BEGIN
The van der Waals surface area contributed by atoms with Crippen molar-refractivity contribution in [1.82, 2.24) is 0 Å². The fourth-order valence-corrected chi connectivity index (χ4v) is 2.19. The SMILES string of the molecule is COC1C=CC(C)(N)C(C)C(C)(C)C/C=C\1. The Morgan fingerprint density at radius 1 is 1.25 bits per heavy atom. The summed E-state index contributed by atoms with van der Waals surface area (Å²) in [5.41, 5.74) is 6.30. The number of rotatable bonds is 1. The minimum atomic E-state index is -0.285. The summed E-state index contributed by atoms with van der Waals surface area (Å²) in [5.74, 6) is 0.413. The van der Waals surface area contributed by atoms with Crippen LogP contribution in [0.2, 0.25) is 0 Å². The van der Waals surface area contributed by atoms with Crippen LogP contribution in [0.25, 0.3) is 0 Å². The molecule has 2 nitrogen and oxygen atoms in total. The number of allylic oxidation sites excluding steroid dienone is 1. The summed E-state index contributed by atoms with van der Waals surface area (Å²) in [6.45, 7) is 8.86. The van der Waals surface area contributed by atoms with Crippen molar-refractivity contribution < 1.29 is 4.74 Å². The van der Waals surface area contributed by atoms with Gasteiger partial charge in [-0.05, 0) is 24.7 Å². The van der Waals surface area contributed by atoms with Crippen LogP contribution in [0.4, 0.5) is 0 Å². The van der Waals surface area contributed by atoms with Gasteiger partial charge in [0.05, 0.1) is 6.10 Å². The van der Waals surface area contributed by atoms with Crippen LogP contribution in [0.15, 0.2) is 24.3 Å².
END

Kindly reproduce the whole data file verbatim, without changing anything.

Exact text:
The van der Waals surface area contributed by atoms with Crippen molar-refractivity contribution in [1.82, 2.24) is 0 Å². The fourth-order valence-corrected chi connectivity index (χ4v) is 2.19. The SMILES string of the molecule is COC1C=CC(C)(N)C(C)C(C)(C)C/C=C\1. The Morgan fingerprint density at radius 1 is 1.25 bits per heavy atom. The summed E-state index contributed by atoms with van der Waals surface area (Å²) in [5.41, 5.74) is 6.30. The number of rotatable bonds is 1. The minimum atomic E-state index is -0.285. The summed E-state index contributed by atoms with van der Waals surface area (Å²) in [5.74, 6) is 0.413. The van der Waals surface area contributed by atoms with Crippen LogP contribution in [0.2, 0.25) is 0 Å². The van der Waals surface area contributed by atoms with Crippen LogP contribution in [0.25, 0.3) is 0 Å². The molecule has 2 nitrogen and oxygen atoms in total. The number of allylic oxidation sites excluding steroid dienone is 1. The summed E-state index contributed by atoms with van der Waals surface area (Å²) in [6.45, 7) is 8.86. The van der Waals surface area contributed by atoms with Crippen molar-refractivity contribution < 1.29 is 4.74 Å². The van der Waals surface area contributed by atoms with Gasteiger partial charge in [-0.05, 0) is 24.7 Å². The van der Waals surface area contributed by atoms with Crippen LogP contribution in [0.4, 0.5) is 0 Å². The van der Waals surface area contributed by atoms with Gasteiger partial charge in [0.05, 0.1) is 6.10 Å². The van der Waals surface area contributed by atoms with Crippen LogP contribution in [0.15, 0.2) is 24.3 Å².